Oracle has added a new wrinkle to its online application hosting service, announcing that users will be able to run the software on their own servers while Oracle handles the administration and support work on a remote basis.
The new offering is designed to make application hosting more appealing to users who don't want important business data to be stored on systems that they don't control, according to Oracle. Companies opting for the new approach would manage the hardware themselves, unlike typical hosting setups in which the servers are run by an application service provider (ASP).
Oracle executives referred to users interested in controlling their own hardware destinies as "server huggers" during a teleconference. "There are still a lot of companies that want to have their data sit on a server close to them," said Timothy Chou, president of the software vendor's Oracle.com hosting unit, in a statement as part of today's announcement.
Like other ASPs, Oracle previously required hosting users to let it house and manage the full hardware/software combination. But the company is now offering certified configurations of its Oracle E-Business Suite applications through server vendors for use in hosting installations within corporate data centers.
Compaq Computer Corp. is the first hardware vendor to make the off-site hosting configuration available, for use with its ProLiant DL580 servers. But Oracle said the software will be supported on servers from Sun Microsystems Inc. within 30 days and on machines from Hewlett-Packard Co. in the next three months.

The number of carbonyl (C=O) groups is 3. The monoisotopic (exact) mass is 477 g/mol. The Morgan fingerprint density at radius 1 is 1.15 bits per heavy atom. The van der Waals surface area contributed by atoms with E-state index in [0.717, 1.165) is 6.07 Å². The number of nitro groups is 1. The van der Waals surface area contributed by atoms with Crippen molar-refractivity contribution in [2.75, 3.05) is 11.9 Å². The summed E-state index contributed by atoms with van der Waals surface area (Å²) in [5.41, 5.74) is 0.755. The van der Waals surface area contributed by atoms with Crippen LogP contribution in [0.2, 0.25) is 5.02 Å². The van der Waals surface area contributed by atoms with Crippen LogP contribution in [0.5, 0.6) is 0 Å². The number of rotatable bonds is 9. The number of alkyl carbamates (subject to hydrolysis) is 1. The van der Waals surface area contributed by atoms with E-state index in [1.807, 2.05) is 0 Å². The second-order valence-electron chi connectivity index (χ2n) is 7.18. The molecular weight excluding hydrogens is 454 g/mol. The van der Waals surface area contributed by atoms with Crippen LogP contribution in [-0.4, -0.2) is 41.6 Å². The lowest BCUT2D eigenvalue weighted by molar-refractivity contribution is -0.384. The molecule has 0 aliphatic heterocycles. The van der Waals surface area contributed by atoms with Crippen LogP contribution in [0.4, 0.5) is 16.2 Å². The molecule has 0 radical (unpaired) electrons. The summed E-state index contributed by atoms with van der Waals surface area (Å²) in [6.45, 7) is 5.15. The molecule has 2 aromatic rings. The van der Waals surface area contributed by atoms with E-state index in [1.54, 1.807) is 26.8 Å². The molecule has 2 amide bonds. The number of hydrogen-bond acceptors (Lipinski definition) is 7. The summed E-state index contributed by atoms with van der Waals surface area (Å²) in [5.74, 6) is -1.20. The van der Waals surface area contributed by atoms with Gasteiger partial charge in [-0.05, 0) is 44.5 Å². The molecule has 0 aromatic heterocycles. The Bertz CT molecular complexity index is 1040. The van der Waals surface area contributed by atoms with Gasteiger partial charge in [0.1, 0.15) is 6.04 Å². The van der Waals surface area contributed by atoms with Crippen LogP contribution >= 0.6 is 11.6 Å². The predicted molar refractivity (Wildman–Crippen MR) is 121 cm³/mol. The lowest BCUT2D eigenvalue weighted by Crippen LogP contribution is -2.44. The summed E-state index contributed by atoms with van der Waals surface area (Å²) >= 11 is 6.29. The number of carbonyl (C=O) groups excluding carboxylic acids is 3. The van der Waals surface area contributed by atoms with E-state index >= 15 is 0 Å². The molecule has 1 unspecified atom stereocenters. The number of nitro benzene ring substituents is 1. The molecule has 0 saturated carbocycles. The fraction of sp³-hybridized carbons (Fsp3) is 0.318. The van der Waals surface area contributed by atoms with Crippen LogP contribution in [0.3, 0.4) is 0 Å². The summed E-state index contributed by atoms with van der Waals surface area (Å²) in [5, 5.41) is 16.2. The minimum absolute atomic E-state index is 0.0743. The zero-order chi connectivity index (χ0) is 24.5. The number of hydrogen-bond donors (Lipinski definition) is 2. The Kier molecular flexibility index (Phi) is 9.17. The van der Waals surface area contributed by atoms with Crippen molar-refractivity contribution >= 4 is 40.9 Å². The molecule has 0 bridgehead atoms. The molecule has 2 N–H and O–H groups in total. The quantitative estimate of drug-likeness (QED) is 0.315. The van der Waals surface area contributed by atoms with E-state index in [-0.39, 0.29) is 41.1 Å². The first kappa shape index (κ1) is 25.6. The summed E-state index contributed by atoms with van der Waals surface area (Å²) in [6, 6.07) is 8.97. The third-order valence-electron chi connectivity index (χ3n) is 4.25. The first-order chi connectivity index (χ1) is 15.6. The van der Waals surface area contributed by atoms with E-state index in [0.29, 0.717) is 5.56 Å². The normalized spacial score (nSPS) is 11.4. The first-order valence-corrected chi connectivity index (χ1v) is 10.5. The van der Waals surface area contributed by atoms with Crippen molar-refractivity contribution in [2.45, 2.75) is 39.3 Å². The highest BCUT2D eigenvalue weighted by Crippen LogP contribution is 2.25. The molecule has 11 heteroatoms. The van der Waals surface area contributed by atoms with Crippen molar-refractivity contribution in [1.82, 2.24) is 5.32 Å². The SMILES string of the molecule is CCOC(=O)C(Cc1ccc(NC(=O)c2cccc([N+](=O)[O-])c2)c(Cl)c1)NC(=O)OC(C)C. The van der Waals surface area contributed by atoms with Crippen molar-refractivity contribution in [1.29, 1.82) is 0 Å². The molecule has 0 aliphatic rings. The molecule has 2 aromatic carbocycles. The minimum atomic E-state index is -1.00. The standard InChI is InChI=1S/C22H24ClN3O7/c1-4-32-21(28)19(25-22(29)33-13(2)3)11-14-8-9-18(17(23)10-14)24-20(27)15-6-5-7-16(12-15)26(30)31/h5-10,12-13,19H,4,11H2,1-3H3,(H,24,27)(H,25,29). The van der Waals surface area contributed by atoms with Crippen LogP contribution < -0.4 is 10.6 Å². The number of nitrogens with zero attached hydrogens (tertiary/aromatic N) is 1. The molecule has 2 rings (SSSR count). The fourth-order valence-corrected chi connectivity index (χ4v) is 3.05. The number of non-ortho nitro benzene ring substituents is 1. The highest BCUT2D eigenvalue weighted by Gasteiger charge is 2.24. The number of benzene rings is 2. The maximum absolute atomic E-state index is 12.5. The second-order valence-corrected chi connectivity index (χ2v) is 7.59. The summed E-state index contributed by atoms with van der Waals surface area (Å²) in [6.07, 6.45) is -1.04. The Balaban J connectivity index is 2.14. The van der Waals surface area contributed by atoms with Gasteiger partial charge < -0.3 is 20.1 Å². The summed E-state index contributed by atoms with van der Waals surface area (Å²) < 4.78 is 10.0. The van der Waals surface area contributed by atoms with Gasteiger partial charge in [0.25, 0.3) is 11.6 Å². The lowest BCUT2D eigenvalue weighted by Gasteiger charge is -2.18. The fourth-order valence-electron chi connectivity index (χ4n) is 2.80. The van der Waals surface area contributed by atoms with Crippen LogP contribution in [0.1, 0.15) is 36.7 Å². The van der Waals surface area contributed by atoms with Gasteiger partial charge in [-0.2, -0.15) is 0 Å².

Joshua Greenbaum, an analyst at Enterprise Applications Consulting in Daly City, California, said Oracle is pushing harder on the ASP front than application rivals such as SAP AG or PeopleSoft Inc. Oracle wants to "get out of the business of selling and supporting multiple installations running on multiple [hardware] platforms," he said.
Oracle's hosting plan is a sound one, Greenbaum said. But to make it work, he added, the software vendor still has to "fight a lot of institutional inertia" on the part of users. Large companies in particular haven't been stampeding to sign up with ASPs, he said.
Oracle boasts that it has 125 hosting customers worldwide, including insurer Cigna Corp. in Philadelphia and the Toronto-based Bank of Montreal. But in a recent survey conducted by Boston-based Aberdeen Group Inc., members of the independent Oracle Applications Users Group (OAUG) indicated a sizeable amount of skepticism about the ASP approach.
In virtually all application categories, more than 60 percent of the users who responded to the survey said they don't have any plans to outsource their software to an ASP. Topping the list of reasons was a concern that relying on a hosting firm would leave companies with no control of critical business processes, according to Aberdeen and the Atlanta-based OAUG. Also cited were cost issues and the need to customize applications to fit individual business needs.
Oracle today also outlined plans to expand its ASP offering to include a series of small-business applications developed by NetLedger Inc. in San Mateo, California. Larry Ellison, Oracle's chairman and chief executive officer (CEO), provided NetLedger with its initial financing and is also chairman of that company, which tailors its applications to businesses with less than 100 employees.